Cardamom  may soothe your digestive tract. It’s also been researched as anti-parasitic and an expectorant, helpful for supporting healthy lung and nasal function.

Cinnamon is another powerhouse nutrient, packed with antioxidants and phytochemicals that keep your healthy body in balance. Cinnamon is excellent for supporting healthy digestion and supporting healthy circulation. It may improve the breakdown of foods, especially the metabolism of fats. It has been researched against fungi, inflammation, bacteria and provides support for healthy circulation, healthy digestion and may  protect the stomach from parasites.

Coriander soothes the digestive tract. It supports healthy digestion and may be calming to the intestines.

Ginger has traditionally been used to calm the stomach but has also been researched as  an expectorant, supports a healthy immune system and healthy digestion.

Clove has been researched against many microbes including listeria, salmonella and e. Coli. Clove supports a healthy immune systems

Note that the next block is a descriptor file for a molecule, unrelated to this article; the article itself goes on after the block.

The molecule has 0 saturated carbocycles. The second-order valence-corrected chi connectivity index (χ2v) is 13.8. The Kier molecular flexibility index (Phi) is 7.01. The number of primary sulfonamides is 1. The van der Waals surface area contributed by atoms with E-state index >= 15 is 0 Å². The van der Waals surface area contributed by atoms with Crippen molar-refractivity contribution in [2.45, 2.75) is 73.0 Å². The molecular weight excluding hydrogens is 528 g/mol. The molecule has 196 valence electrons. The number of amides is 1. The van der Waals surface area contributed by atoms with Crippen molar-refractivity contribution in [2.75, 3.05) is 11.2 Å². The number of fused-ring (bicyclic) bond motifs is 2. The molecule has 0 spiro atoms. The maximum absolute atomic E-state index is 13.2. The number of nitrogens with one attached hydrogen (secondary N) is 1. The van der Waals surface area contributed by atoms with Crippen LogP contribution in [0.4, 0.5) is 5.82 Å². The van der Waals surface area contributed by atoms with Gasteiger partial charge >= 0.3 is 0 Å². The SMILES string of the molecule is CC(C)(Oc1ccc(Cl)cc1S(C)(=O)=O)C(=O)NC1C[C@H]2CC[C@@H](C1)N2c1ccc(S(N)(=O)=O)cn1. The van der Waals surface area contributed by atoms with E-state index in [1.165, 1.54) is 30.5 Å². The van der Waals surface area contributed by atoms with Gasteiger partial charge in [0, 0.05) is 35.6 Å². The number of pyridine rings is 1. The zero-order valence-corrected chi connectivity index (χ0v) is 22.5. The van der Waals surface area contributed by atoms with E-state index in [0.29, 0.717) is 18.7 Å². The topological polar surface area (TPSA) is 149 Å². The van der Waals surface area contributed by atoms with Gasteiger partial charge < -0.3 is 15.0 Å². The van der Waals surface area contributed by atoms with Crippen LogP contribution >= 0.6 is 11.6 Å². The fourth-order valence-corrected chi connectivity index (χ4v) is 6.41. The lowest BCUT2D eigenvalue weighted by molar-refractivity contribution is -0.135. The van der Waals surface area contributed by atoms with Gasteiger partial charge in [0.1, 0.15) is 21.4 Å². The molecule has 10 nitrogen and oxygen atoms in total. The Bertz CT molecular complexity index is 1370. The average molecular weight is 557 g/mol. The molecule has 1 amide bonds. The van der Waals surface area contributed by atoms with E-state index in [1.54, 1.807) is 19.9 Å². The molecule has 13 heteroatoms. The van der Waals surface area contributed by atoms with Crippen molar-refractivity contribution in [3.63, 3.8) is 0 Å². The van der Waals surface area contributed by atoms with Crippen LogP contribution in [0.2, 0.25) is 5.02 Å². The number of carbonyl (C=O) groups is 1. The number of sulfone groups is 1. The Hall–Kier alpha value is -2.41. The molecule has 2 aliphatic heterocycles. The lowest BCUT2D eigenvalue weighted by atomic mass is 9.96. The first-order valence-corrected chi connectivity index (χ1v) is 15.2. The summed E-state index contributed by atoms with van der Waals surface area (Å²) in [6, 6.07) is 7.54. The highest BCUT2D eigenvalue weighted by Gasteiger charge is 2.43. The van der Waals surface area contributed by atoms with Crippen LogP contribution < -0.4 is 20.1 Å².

This tea is loaded with antioxidants! Here’s a quick video on preparing it:

Here’s the Recipe: 

6 T Turmeric

1 T Cardamom

1/4 tsp powdered Ginger

1/2 tsp Coriander

1 T Cinnamon

1/8 tsp Clove

1 C Pure Water

Combine all the ingredients in a stainless steel saucepan. Turn on low heat and stir until the mixture creates a thick paste. Cool, and spoon into a glass jar with a tight fitting lid. Store in the refrigerator. To make your tea, add 1/2-1 tsp of Turmeric Tea Paste to warmed coconut, almond or raw milk. Sweeten with raw honey of you’d like. Enjoy! Makes 48 servings.

I packaged up three small spice jars of this paste to give as gifts and share with friends. This is a fun way to re-use those old spice or individual jelly jars.Give a gift of health

Part of the convenience of this tea is to have it in paste form so it mixes quickly and easily with your milk. You may substitute 1 drop of clove or coriander essential oil for the powdered spices, but the recipe will become too runny if you replace the larger quantity spices with oils.

This information is for entertainment only. It is not intended to diagnose, treat or cure any disease. Many of these spices are powerful anti-inflammatory agents. Consult your doctor before drinking this tea if you are taking prescription drugs.


A. Jamala, Kalim Javedb,  M. Aslama, M.A. Jafria. Gastroprotective effect of cardamom, Elettaria cardamomum Maton. fruits in rats. Journal of Ethnopharmacology
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Guddadarangavvanahally K. Jayaprakasha, Bhabani S. Jena, Pradeep S. Negi and Kunnumpurath K. Sakariah. Evaluation of Antioxidant Activities and Antimutagenicity of Turmeric Oil: A Byproduct from Curcumin Production. Z. Naturforsch. 57c, 828Ð835 (2002); received April 30/June 7, 2002.http://www.znaturforsch.com/ac/v57c/s57c0828.pdf